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South African Woman Breaks Motorsport Boundaries

American Government Special Collections Reference Desk

Automotive Africa Topics:  Fabienne Lanz

South African Woman Breaks Motorsport Boundaries

Darren Taylor, VOA News
11 October 2016 (9:36AM)


Fabienne LanzFabienne Lanz, in kart number 04, leads a race in Oman recently. (Courtesy: Fabienne Lanz's collection) Fabienne LanzFabienne Lanz on the winner's podium in Dubai, a few years ago. (Courtesy: Fabienne Lanz's collection) Fabienne LanzFabienne Lanz also trains young drivers and visits schools to share her journey in motorsport. (Photo courtesy: fabienneracing.com) Nqaba NtombelaLanz with one of her learner drivers, 13 year old Nqaba Ntombela.
PRETORIA — Pounding music accompanies a practice session at Zwartkops raceway.

Smells of oil and fuel fill the air. Drivers with their names emblazoned on their jumpsuits prepare to race. One of them is a slim young woman with long brown hair.

Fabienne Lanz’s racing career started at this racetrack more than two decades ago when she was offered a chance to drive a kart.

“I think you could have walked faster than what I drove, I went that slow," she says now. "But somehow the bug bit and I was like, ‘No, I actually really like this.’ I was like 8 years old.”

That was 21 years ago. Lanz swapped ballet for motorsport, an unusual choice for a woman in Africa. Now 29 years old, Lanz is the best on the continent in her chosen discipline, having recently won the African Open Karting Championship. She's the first woman in the history of motorsport in Africa to hold the title.

That victory followed many years of intense competition against boys.

“I got bullied a lot, not physically or anything like that, but on the track," she said. "They push you out, they bump you off. You’re isolated, by yourself, because in that time there were much less girls racing.”

It was Lanz's father, a former saloon car racer, who forced her to “toughen up.”

“Eventually he said, ‘That’s it. If you don’t drive left of them, right of them, over them, under them, or whatever you need to do to get past, we’re going to stop racing.’ So I had to make a plan,” she said.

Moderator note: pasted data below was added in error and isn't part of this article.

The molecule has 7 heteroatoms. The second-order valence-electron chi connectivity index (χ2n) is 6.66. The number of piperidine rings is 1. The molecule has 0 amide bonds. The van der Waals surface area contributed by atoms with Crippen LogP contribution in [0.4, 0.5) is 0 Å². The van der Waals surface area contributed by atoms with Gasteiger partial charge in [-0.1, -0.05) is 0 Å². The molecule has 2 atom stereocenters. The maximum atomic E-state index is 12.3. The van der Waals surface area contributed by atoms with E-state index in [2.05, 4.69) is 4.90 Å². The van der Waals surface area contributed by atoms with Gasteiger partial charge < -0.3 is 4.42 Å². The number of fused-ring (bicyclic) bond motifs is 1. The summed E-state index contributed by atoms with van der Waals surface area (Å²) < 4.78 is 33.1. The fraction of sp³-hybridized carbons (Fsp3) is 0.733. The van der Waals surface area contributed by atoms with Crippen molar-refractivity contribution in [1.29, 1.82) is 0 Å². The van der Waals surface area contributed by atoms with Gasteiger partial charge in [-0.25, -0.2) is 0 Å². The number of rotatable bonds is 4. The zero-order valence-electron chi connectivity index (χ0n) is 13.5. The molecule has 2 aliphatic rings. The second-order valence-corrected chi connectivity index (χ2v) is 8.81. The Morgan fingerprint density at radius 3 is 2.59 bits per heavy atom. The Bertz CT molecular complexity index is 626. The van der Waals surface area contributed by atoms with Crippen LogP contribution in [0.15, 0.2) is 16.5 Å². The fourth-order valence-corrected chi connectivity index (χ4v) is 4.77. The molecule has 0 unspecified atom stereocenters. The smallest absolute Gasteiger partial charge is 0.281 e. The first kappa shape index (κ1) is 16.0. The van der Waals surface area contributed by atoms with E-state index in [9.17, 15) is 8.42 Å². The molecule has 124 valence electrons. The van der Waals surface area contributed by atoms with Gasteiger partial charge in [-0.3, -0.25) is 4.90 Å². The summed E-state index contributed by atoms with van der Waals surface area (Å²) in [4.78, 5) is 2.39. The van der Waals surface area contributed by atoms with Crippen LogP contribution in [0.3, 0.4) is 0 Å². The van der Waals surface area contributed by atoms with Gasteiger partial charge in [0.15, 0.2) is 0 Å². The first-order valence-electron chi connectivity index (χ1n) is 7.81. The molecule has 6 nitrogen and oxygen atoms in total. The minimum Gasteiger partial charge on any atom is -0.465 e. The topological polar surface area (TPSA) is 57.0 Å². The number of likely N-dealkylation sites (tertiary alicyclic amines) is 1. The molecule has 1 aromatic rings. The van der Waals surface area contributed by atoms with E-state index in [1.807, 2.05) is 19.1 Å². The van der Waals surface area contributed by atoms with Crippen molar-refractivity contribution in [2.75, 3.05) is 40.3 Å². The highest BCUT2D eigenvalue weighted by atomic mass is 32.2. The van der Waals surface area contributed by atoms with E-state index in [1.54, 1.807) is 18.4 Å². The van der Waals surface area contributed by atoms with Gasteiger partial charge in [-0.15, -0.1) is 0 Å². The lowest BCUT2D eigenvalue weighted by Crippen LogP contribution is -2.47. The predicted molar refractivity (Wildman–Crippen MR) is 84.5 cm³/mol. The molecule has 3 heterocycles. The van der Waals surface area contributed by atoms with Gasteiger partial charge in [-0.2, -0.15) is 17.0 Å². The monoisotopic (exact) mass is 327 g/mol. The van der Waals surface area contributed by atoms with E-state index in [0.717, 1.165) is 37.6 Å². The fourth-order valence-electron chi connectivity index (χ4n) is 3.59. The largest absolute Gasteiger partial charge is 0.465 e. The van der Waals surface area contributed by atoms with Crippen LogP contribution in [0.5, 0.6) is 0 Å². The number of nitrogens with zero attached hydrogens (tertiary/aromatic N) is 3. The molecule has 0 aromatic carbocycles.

That plan was to drive much more aggressively.

Footage from a camera attached to Lanz’s 125 cc kart shows her racing on a Florida track at speeds reaching 100 miles per hour (160 kilometers per hour).

Iron Lady

Lanz is now known as "Iron Lady" on the international karting circuit. She's also been referred to as "the fast girl from the South."

"When they see me they’re like, ‘Yeah; she’s here. She’s the crazy one.'" Lanz said. "That’s cool.”

Despite Lanz’s take-no-prisoners driving style, she’s only had one major crash.

“I got bumped from behind and I rolled over the guy in front of me and I landed on my hand and damaged my finger,” she said.

Her recent Zwartkops victory over Africa’s top kart drivers, where she captured the African title, gives her a ticket to the World Kart Championships in Italy later this month.

Giving back

Eager to give back to the sport, Lanz has opened an academy at Zwartkops where she trains youngsters to race karts. Some are so poor that they don’t even own bicycles.

A few of her pupils roar around the track. At such speed it’s hard to imagine that they’re between the ages of five and seven.

Five-year-old K.C. Ensor-Smith says karting is amazing.

“You’re actually riding and you go quite fast," she said. "Sometimes you can get scared.”

Lanz says that everywhere she goes people ask how she feels about being a pioneer in motorsport. Her answer’s usually the same, and given with a cheeky smile: “I’m nothing special; just one of the boys.”



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